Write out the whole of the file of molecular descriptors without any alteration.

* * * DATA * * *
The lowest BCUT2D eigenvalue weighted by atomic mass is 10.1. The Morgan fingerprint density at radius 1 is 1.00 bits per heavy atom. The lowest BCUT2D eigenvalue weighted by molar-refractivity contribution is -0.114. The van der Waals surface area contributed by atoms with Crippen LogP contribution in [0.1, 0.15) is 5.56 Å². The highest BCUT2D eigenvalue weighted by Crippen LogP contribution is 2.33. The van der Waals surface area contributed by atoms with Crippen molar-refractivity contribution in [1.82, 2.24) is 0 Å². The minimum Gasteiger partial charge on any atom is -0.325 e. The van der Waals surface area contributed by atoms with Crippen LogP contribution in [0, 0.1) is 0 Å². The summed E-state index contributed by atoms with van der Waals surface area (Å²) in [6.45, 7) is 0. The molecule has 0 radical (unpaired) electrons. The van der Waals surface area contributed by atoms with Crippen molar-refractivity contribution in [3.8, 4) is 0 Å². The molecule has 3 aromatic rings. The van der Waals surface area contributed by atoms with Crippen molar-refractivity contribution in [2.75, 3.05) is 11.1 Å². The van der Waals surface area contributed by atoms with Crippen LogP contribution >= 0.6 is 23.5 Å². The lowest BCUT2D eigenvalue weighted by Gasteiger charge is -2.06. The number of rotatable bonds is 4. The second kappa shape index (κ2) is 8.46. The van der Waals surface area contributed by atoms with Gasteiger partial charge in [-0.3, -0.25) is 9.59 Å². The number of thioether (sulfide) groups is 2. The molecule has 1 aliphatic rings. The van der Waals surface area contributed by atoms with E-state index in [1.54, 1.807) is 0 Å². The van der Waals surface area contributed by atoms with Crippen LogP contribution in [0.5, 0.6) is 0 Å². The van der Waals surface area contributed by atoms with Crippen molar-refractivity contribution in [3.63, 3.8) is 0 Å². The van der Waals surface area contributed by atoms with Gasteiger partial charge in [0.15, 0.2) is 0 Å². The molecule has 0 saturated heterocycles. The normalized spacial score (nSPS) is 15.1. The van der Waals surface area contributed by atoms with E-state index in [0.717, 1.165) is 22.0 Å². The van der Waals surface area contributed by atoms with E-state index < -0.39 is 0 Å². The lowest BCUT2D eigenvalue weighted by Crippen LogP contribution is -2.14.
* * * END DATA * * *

The lowest BCUT2D eigenvalue weighted by atomic mass is 10.1. The Morgan fingerprint density at radius 1 is 1.00 bits per heavy atom. The lowest BCUT2D eigenvalue weighted by molar-refractivity contribution is -0.114. The van der Waals surface area contributed by atoms with Crippen LogP contribution in [0.1, 0.15) is 5.56 Å². The highest BCUT2D eigenvalue weighted by Crippen LogP contribution is 2.33. The van der Waals surface area contributed by atoms with Crippen molar-refractivity contribution in [1.82, 2.24) is 0 Å². The minimum Gasteiger partial charge on any atom is -0.325 e. The van der Waals surface area contributed by atoms with Crippen LogP contribution in [0, 0.1) is 0 Å². The summed E-state index contributed by atoms with van der Waals surface area (Å²) in [6.45, 7) is 0. The molecule has 0 radical (unpaired) electrons. The van der Waals surface area contributed by atoms with Crippen molar-refractivity contribution in [3.8, 4) is 0 Å². The molecule has 3 aromatic rings. The van der Waals surface area contributed by atoms with Crippen molar-refractivity contribution in [2.75, 3.05) is 11.1 Å². The van der Waals surface area contributed by atoms with Crippen LogP contribution >= 0.6 is 23.5 Å². The lowest BCUT2D eigenvalue weighted by Gasteiger charge is -2.06. The number of rotatable bonds is 4. The second kappa shape index (κ2) is 8.46. The van der Waals surface area contributed by atoms with Gasteiger partial charge in [-0.3, -0.25) is 9.59 Å². The number of thioether (sulfide) groups is 2. The molecule has 1 aliphatic rings. The van der Waals surface area contributed by atoms with E-state index in [1.54, 1.807) is 0 Å². The van der Waals surface area contributed by atoms with Crippen LogP contribution in [0.5, 0.6) is 0 Å². The van der Waals surface area contributed by atoms with Crippen molar-refractivity contribution in [3.63, 3.8) is 0 Å². The van der Waals surface area contributed by atoms with Gasteiger partial charge in [0.15, 0.2) is 0 Å². The molecule has 0 saturated heterocycles. The normalized spacial score (nSPS) is 15.1. The van der Waals surface area contributed by atoms with E-state index in [0.717, 1.165) is 22.0 Å². The van der Waals surface area contributed by atoms with E-state index < -0.39 is 0 Å². The lowest BCUT2D eigenvalue weighted by Crippen LogP contribution is -2.14.